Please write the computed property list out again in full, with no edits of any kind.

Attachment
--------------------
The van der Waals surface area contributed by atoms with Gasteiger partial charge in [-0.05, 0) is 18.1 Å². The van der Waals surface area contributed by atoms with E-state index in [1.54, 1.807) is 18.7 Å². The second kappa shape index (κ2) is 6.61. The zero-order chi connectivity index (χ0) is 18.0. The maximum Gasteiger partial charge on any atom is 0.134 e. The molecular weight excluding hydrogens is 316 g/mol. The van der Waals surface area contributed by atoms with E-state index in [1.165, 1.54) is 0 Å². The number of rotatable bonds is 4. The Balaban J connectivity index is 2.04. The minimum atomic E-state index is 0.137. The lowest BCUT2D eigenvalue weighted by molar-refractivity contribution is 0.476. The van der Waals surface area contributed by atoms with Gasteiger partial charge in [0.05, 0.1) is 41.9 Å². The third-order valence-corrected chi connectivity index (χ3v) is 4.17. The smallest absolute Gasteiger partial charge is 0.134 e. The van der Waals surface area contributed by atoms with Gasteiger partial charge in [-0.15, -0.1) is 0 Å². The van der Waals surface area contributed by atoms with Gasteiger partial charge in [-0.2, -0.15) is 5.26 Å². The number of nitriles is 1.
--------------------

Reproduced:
The van der Waals surface area contributed by atoms with Gasteiger partial charge in [-0.05, 0) is 18.1 Å². The van der Waals surface area contributed by atoms with E-state index in [1.54, 1.807) is 18.7 Å². The second kappa shape index (κ2) is 6.61. The zero-order chi connectivity index (χ0) is 18.0. The maximum Gasteiger partial charge on any atom is 0.134 e. The molecular weight excluding hydrogens is 316 g/mol. The van der Waals surface area contributed by atoms with E-state index in [1.165, 1.54) is 0 Å². The number of rotatable bonds is 4. The Balaban J connectivity index is 2.04. The minimum atomic E-state index is 0.137. The lowest BCUT2D eigenvalue weighted by molar-refractivity contribution is 0.476. The van der Waals surface area contributed by atoms with Gasteiger partial charge in [0.05, 0.1) is 41.9 Å². The third-order valence-corrected chi connectivity index (χ3v) is 4.17. The smallest absolute Gasteiger partial charge is 0.134 e. The van der Waals surface area contributed by atoms with Gasteiger partial charge in [-0.15, -0.1) is 0 Å². The van der Waals surface area contributed by atoms with Gasteiger partial charge in [-0.2, -0.15) is 5.26 Å². The number of nitriles is 1.